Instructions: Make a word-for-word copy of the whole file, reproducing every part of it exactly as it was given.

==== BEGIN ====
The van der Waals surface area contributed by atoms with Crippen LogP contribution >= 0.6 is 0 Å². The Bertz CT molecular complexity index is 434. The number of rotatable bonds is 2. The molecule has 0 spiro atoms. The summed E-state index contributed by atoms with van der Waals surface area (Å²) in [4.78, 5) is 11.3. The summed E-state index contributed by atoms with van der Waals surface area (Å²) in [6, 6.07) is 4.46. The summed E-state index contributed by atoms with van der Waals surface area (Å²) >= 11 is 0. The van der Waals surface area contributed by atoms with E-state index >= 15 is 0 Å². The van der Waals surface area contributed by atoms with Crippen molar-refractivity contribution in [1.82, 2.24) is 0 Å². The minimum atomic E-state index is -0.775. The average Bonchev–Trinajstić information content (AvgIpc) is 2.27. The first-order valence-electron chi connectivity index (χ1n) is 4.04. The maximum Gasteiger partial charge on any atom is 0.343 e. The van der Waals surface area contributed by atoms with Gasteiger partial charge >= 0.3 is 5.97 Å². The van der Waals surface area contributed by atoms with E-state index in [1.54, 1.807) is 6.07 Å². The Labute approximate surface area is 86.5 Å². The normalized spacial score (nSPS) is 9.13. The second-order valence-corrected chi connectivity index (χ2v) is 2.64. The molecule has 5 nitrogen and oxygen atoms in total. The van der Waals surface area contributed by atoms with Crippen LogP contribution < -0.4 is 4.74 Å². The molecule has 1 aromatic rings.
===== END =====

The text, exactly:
The van der Waals surface area contributed by atoms with Crippen LogP contribution >= 0.6 is 0 Å². The Bertz CT molecular complexity index is 434. The number of rotatable bonds is 2. The molecule has 0 spiro atoms. The summed E-state index contributed by atoms with van der Waals surface area (Å²) in [4.78, 5) is 11.3. The summed E-state index contributed by atoms with van der Waals surface area (Å²) in [6, 6.07) is 4.46. The summed E-state index contributed by atoms with van der Waals surface area (Å²) >= 11 is 0. The van der Waals surface area contributed by atoms with E-state index >= 15 is 0 Å². The van der Waals surface area contributed by atoms with Crippen molar-refractivity contribution in [1.82, 2.24) is 0 Å². The minimum atomic E-state index is -0.775. The average Bonchev–Trinajstić information content (AvgIpc) is 2.27. The first-order valence-electron chi connectivity index (χ1n) is 4.04. The maximum Gasteiger partial charge on any atom is 0.343 e. The van der Waals surface area contributed by atoms with Gasteiger partial charge >= 0.3 is 5.97 Å². The van der Waals surface area contributed by atoms with E-state index in [1.54, 1.807) is 6.07 Å². The Labute approximate surface area is 86.5 Å². The normalized spacial score (nSPS) is 9.13. The second-order valence-corrected chi connectivity index (χ2v) is 2.64. The molecule has 5 nitrogen and oxygen atoms in total. The van der Waals surface area contributed by atoms with Crippen LogP contribution < -0.4 is 4.74 Å². The molecule has 1 aromatic rings.